While not as well-known as weather forecasters on television, Jim Haywood and Stephanie Hengesbach share the same expertise. The meteorologists with the Michigan Department of Environment, Great Lakes, and Energy (EGLE) work in the Air Quality Division to model the impact of air pollutants such as ozone across the state. Heard of Clean Air Action Days? Haywood and Hengesbach make the call to help protect public health when high ozone levels can adversely affect residents. MIEnvironment caught up with the weather wonks to ask them about their jobs for this Fast Five edition.
How do you use meteorology in your work at EGLE?
Haywood: The study of large- and small-scale air movement (meteorology is basically fluid physics where the fluid is air) helps us with forecasting the formation, movement, and magnitude of air pollutants. So, not only do we have to be proficient in meteorology, we have to have a good background in chemistry to understand how pollutants react in the atmosphere.
Hengesbach: Part of our job is to forecast the expected air pollution levels across our state. In order to do that, we first need to forecast the weather. Weather conditions are driving factors in how high or low pollution will be. After knowing the expected weather conditions, we determine how air pollution levels will be affected by those conditions.
What fascinates you about meteorology and how did you get into the business?
Jim Haywood: I enjoyed cloud watching, as a kid, and was fascinated by thunderstorms. I got my degree in meteorology from Penn State and went to work in a consulting firm as an air quality meteorologist. That experience led to my job as an air quality meteorologist for EGLE.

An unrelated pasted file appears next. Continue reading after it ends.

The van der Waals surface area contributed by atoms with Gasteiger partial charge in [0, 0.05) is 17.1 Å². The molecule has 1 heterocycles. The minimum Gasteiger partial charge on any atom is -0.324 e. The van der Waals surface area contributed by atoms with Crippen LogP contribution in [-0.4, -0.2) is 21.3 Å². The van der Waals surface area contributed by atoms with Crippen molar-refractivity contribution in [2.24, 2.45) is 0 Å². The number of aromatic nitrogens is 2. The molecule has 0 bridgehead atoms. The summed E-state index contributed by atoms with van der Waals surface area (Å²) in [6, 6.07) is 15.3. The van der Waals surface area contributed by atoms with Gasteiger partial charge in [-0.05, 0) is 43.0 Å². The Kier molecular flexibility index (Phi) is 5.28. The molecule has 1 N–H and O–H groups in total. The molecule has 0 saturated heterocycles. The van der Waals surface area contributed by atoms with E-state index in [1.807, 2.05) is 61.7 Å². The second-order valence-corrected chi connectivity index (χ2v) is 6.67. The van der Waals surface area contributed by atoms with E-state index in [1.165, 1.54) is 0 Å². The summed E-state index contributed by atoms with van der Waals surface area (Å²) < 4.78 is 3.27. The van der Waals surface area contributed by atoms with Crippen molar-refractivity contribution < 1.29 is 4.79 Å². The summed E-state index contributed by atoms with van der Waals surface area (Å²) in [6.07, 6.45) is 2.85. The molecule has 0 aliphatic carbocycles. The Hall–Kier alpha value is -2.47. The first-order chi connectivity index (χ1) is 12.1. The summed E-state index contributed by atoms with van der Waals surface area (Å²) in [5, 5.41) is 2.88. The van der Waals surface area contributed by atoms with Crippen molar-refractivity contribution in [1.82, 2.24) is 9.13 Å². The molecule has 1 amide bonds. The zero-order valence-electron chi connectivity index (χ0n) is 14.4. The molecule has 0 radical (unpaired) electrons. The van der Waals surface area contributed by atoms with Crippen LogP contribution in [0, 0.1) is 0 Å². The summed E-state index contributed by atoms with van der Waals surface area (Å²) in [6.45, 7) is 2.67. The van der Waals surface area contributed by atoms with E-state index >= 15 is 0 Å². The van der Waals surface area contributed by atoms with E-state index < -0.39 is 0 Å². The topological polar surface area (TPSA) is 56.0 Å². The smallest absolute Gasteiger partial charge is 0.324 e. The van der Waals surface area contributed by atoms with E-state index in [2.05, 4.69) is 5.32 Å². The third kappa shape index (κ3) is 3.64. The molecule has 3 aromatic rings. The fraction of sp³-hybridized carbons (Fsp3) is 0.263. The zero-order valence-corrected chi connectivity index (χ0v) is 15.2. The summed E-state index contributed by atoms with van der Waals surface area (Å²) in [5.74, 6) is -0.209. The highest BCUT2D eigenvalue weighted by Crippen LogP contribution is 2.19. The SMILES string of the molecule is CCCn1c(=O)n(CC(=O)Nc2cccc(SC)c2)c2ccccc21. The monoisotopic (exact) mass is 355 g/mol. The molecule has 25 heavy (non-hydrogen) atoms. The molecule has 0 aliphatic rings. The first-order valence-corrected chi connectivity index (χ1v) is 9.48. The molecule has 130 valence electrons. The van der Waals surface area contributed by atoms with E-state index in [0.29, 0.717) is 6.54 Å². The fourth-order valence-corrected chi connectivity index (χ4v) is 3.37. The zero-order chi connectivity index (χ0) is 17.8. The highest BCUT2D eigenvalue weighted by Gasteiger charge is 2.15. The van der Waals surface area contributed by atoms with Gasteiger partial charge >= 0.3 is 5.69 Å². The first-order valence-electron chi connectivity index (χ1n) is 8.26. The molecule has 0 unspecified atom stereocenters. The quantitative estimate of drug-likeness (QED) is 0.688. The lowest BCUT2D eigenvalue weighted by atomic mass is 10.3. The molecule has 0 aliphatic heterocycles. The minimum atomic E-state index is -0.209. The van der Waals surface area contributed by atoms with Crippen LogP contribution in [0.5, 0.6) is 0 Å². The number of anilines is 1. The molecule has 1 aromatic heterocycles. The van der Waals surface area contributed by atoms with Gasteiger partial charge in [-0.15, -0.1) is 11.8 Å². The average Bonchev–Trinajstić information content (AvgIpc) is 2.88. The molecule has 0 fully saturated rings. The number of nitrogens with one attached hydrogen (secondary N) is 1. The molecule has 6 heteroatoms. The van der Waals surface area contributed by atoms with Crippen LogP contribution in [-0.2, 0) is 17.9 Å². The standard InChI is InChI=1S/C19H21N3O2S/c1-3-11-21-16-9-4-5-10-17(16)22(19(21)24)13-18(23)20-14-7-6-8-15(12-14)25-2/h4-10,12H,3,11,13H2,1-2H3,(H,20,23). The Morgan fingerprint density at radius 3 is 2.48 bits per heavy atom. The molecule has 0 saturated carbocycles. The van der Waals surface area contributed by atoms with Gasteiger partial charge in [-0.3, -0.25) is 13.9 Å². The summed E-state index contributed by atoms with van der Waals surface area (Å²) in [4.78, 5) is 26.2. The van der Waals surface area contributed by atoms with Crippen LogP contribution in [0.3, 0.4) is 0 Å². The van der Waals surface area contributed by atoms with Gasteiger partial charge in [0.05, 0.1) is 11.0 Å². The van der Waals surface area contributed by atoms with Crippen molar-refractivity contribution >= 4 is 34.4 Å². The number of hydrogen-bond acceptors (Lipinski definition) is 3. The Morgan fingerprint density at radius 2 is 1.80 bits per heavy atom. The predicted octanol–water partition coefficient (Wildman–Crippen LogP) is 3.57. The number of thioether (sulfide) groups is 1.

Stephanie Hengesbach: My fascination with meteorology started with fear. Thunderstorms terrified me as a child and I'd beg my parents to let me up from the dinner table at 6:15 each evening so I could watch the weather on TV. I received my degree in meteorology from Central Michigan University and took a job in Kentucky with the National Weather Service. I left the NWS to move home and get married, and after about five years as a computer programmer I was so happy to land this meteorologist job.
What tools do you use in your job to forecast air patterns?
Haywood: We rely a great deal on computer models, which we access through the internet. A lot is also intuition based on experience and history.
Hengesbach: We use the internet to evaluate computer forecast models. We also look historically at what has happened in the past with pollution levels during similar weather conditions.
Do people always ask you to forecast the weather?
Haywood: It happens quite frequently. If someone asks us to check the weather in advance of a trip or a vacation, we're glad to do that. If the weather is bad, we always get the blame! Interestingly enough, when the weather is great, we never get the credit!!!
Hengesbach: Yes, we get that a lot and we don’t mind helping out when people ask. It would be nice if with my meteorology degree I also received the ability to always be correct in my forecasts!
What are some of the more unusual weather phenomenon we see in Michigan?
Haywood: I would say the biggest thing is the interaction of our western counties and Lake Michigan, which is very unique. Not only does it cause unique snow and cloud issues during the winter, air quality is greatly affected. Dirty air from Chicago and northwest Indiana can cause some serious air quality issues, even up into the U.P.
Hengesbach: I feel the most unusual weather phenomenon is lake effect snows. It's so interesting how a certain fetch of wind over the lake waters can enhance snow so significantly where one area can quickly receive over a foot of snow, but another part of the same county doesn't see much accumulation.
Catch Jim and Stephanie talking about Clean Air Action Days in this EGLE video.